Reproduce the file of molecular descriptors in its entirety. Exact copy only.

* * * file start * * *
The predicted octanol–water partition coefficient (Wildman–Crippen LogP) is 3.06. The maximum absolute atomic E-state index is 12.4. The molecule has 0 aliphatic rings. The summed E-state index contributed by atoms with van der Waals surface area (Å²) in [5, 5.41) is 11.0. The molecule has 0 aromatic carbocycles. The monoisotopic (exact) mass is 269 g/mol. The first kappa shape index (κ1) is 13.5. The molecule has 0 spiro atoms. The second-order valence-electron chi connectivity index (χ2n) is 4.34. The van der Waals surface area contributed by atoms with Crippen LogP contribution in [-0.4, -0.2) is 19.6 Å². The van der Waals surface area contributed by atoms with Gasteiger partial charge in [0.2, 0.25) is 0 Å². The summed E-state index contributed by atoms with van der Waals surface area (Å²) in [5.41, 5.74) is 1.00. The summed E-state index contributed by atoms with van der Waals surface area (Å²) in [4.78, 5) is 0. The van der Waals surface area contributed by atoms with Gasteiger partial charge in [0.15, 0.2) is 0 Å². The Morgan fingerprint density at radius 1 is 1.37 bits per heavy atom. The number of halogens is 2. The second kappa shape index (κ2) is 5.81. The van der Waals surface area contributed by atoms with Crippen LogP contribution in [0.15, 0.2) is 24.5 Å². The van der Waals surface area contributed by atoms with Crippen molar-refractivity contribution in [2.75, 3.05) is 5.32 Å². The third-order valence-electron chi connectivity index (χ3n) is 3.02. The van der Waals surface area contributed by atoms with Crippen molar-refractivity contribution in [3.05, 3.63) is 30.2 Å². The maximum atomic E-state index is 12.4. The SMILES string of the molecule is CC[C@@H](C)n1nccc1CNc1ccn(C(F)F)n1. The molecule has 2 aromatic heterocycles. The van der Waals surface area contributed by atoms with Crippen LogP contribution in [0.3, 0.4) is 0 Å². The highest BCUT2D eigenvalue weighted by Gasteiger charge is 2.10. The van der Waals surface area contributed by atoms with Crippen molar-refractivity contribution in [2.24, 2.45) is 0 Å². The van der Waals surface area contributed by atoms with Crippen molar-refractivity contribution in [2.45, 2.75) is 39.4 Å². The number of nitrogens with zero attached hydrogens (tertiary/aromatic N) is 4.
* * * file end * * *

The predicted octanol–water partition coefficient (Wildman–Crippen LogP) is 3.06. The maximum absolute atomic E-state index is 12.4. The molecule has 0 aliphatic rings. The summed E-state index contributed by atoms with van der Waals surface area (Å²) in [5, 5.41) is 11.0. The molecule has 0 aromatic carbocycles. The monoisotopic (exact) mass is 269 g/mol. The first kappa shape index (κ1) is 13.5. The molecule has 0 spiro atoms. The second-order valence-electron chi connectivity index (χ2n) is 4.34. The van der Waals surface area contributed by atoms with Crippen LogP contribution in [-0.4, -0.2) is 19.6 Å². The van der Waals surface area contributed by atoms with Gasteiger partial charge in [0.2, 0.25) is 0 Å². The summed E-state index contributed by atoms with van der Waals surface area (Å²) in [5.41, 5.74) is 1.00. The summed E-state index contributed by atoms with van der Waals surface area (Å²) in [4.78, 5) is 0. The van der Waals surface area contributed by atoms with Gasteiger partial charge in [0.15, 0.2) is 0 Å². The Morgan fingerprint density at radius 1 is 1.37 bits per heavy atom. The number of halogens is 2. The second kappa shape index (κ2) is 5.81. The van der Waals surface area contributed by atoms with Crippen LogP contribution in [0.15, 0.2) is 24.5 Å². The van der Waals surface area contributed by atoms with Crippen molar-refractivity contribution in [2.75, 3.05) is 5.32 Å². The third-order valence-electron chi connectivity index (χ3n) is 3.02. The van der Waals surface area contributed by atoms with Crippen molar-refractivity contribution in [3.05, 3.63) is 30.2 Å². The maximum atomic E-state index is 12.4. The SMILES string of the molecule is CC[C@@H](C)n1nccc1CNc1ccn(C(F)F)n1. The molecule has 2 aromatic heterocycles. The van der Waals surface area contributed by atoms with Crippen LogP contribution in [0.3, 0.4) is 0 Å². The highest BCUT2D eigenvalue weighted by Gasteiger charge is 2.10. The van der Waals surface area contributed by atoms with Crippen molar-refractivity contribution in [2.24, 2.45) is 0 Å². The van der Waals surface area contributed by atoms with Crippen molar-refractivity contribution in [2.45, 2.75) is 39.4 Å². The number of nitrogens with zero attached hydrogens (tertiary/aromatic N) is 4.